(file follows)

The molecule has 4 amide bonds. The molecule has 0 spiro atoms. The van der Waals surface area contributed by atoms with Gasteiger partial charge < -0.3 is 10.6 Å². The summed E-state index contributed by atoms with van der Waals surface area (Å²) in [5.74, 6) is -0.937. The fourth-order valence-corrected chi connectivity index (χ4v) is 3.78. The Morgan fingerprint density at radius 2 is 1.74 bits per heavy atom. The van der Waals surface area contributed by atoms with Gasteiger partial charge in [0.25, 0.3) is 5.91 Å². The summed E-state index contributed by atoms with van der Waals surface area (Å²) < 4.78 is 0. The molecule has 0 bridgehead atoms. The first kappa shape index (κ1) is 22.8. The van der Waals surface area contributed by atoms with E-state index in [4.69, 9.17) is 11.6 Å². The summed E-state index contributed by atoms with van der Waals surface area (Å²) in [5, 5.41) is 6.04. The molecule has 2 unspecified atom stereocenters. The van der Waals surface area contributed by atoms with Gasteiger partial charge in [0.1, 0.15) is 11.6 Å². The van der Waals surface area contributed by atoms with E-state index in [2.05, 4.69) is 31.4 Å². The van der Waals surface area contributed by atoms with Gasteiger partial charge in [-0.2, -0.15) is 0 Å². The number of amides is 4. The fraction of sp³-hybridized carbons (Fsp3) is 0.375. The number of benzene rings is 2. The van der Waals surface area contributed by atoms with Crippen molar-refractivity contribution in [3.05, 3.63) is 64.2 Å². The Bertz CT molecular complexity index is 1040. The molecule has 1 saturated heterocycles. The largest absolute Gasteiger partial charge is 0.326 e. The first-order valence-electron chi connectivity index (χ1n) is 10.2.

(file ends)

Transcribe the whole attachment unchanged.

The molecule has 4 amide bonds. The molecule has 0 spiro atoms. The van der Waals surface area contributed by atoms with Gasteiger partial charge < -0.3 is 10.6 Å². The summed E-state index contributed by atoms with van der Waals surface area (Å²) in [5.74, 6) is -0.937. The fourth-order valence-corrected chi connectivity index (χ4v) is 3.78. The Morgan fingerprint density at radius 2 is 1.74 bits per heavy atom. The van der Waals surface area contributed by atoms with Gasteiger partial charge in [0.25, 0.3) is 5.91 Å². The summed E-state index contributed by atoms with van der Waals surface area (Å²) < 4.78 is 0. The molecule has 0 bridgehead atoms. The first kappa shape index (κ1) is 22.8. The van der Waals surface area contributed by atoms with E-state index in [4.69, 9.17) is 11.6 Å². The summed E-state index contributed by atoms with van der Waals surface area (Å²) in [5, 5.41) is 6.04. The molecule has 2 unspecified atom stereocenters. The van der Waals surface area contributed by atoms with Gasteiger partial charge in [0.1, 0.15) is 11.6 Å². The van der Waals surface area contributed by atoms with E-state index in [2.05, 4.69) is 31.4 Å². The van der Waals surface area contributed by atoms with Gasteiger partial charge in [-0.2, -0.15) is 0 Å². The number of amides is 4. The fraction of sp³-hybridized carbons (Fsp3) is 0.375. The number of benzene rings is 2. The van der Waals surface area contributed by atoms with Crippen molar-refractivity contribution in [3.05, 3.63) is 64.2 Å². The Bertz CT molecular complexity index is 1040. The molecule has 1 saturated heterocycles. The largest absolute Gasteiger partial charge is 0.326 e. The first-order valence-electron chi connectivity index (χ1n) is 10.2.